Let’s be honest about expectations. Every debut author dreams their book will be the one the publishing fairy touches with her magic wand. Their book will “go viral” in digital speak, and suddenly the whole world will buy, read, and talk about it. Like I said, we dream.
When I awoke, I convinced myself I never wanted to be a literary superstar anyway. The reality is that most traditionally published debut novels sell less than 1,000 copies. Knowing mine would be self-published, I set my sales goal far lower. And, reminded that my original goal was just to share my writing with a few others who might enjoy it, I was okay with that.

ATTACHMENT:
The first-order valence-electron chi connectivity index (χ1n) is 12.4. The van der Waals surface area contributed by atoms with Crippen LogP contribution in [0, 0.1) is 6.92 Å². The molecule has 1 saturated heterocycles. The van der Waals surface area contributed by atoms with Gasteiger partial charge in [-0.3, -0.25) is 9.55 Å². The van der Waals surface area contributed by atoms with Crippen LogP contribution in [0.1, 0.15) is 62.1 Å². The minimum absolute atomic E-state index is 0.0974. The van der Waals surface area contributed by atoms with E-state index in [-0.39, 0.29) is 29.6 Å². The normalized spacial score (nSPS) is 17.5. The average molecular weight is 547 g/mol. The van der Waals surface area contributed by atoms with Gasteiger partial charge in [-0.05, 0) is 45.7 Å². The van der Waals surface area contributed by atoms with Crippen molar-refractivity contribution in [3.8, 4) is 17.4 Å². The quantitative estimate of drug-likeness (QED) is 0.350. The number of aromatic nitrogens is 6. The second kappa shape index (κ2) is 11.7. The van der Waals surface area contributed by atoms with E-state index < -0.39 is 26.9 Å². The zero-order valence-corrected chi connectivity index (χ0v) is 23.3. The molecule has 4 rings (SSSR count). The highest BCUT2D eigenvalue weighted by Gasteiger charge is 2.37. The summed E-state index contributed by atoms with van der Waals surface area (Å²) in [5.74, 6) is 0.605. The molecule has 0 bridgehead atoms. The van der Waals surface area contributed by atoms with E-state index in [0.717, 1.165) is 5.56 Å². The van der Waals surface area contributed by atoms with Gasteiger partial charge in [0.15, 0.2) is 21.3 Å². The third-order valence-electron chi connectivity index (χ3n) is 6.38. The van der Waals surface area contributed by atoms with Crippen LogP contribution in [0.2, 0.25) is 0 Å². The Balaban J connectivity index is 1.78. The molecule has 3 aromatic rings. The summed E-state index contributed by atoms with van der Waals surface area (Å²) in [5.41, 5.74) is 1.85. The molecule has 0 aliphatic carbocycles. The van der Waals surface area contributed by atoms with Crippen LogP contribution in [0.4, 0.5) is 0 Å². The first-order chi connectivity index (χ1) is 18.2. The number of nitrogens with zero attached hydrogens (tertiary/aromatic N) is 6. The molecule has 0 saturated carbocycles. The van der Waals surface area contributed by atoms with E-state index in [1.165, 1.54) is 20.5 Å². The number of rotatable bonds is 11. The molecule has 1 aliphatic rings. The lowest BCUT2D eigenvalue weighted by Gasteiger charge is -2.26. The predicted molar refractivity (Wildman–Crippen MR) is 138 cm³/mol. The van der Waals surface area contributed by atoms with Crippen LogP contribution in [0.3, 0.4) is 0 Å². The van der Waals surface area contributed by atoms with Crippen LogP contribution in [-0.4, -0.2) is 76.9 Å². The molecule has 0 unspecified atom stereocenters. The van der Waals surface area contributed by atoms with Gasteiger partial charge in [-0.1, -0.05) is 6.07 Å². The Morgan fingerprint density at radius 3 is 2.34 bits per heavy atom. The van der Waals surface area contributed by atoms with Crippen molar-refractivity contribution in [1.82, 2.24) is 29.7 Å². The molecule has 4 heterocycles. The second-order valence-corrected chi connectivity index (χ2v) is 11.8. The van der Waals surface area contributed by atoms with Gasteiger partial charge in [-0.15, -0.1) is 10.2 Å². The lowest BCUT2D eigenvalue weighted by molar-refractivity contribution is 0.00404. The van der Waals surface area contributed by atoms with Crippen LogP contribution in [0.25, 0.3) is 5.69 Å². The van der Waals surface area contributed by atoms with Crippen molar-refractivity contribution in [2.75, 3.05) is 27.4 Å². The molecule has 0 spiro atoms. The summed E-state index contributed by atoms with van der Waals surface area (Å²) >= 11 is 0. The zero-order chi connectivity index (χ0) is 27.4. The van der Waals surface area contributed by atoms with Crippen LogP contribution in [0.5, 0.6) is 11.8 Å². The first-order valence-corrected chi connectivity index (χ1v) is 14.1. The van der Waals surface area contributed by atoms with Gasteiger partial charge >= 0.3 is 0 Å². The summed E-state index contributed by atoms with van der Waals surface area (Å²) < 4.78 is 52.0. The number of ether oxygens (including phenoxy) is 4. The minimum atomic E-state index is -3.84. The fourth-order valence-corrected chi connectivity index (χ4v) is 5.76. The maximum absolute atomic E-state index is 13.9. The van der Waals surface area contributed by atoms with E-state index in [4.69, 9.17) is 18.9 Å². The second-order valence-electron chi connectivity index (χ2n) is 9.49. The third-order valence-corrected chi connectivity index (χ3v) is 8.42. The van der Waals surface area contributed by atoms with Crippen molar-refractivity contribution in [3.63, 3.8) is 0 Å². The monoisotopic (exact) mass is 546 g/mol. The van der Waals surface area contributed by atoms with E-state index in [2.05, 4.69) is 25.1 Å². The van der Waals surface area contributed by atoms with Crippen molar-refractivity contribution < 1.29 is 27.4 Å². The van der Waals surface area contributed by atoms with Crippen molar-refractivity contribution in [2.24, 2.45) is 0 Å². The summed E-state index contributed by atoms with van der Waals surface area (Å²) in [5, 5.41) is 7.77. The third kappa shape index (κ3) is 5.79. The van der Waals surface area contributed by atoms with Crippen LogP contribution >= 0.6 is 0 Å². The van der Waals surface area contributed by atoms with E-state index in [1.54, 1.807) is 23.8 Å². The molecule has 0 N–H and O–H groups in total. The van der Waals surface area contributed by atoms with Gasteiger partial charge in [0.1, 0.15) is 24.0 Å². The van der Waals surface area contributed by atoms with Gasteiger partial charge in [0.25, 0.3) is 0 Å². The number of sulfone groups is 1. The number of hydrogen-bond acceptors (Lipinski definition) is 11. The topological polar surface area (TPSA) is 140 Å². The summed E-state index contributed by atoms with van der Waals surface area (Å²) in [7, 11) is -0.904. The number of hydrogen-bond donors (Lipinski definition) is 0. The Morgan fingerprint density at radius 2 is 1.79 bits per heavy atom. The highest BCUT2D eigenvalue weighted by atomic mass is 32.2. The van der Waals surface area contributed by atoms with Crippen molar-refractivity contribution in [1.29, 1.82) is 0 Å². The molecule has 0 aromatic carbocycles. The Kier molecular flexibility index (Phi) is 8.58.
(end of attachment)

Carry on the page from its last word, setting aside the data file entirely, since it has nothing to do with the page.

But along the way, I became infected by the marketing bug. It fed on the green-eyed jealousy monster. Other self-published authors were getting their 15-minutes of fame, along with a hefty royalty check. Why not me? It could be me! It would be me, if only, I did this … or that … or the other. If I wasn’t selling at least 100 copies a day, it’s only because I wasn’t marketing the book right. I wasn’t trying hard enough. I believed.
The problem is I believed that should be my expectation for my very first published novel. I know. None of you are that dumb. You would know it takes time. It takes several published works before you can even hope for those sales totals. Or you have to have incredible luck … or be Oprah’s best friend … or something.
I have only one book—a good book—but only one. It’s time to sink or swim. Fish or cut bait. Put up or shut up. It’s time to write another book because Harper Lee, I’m not.
And then someday …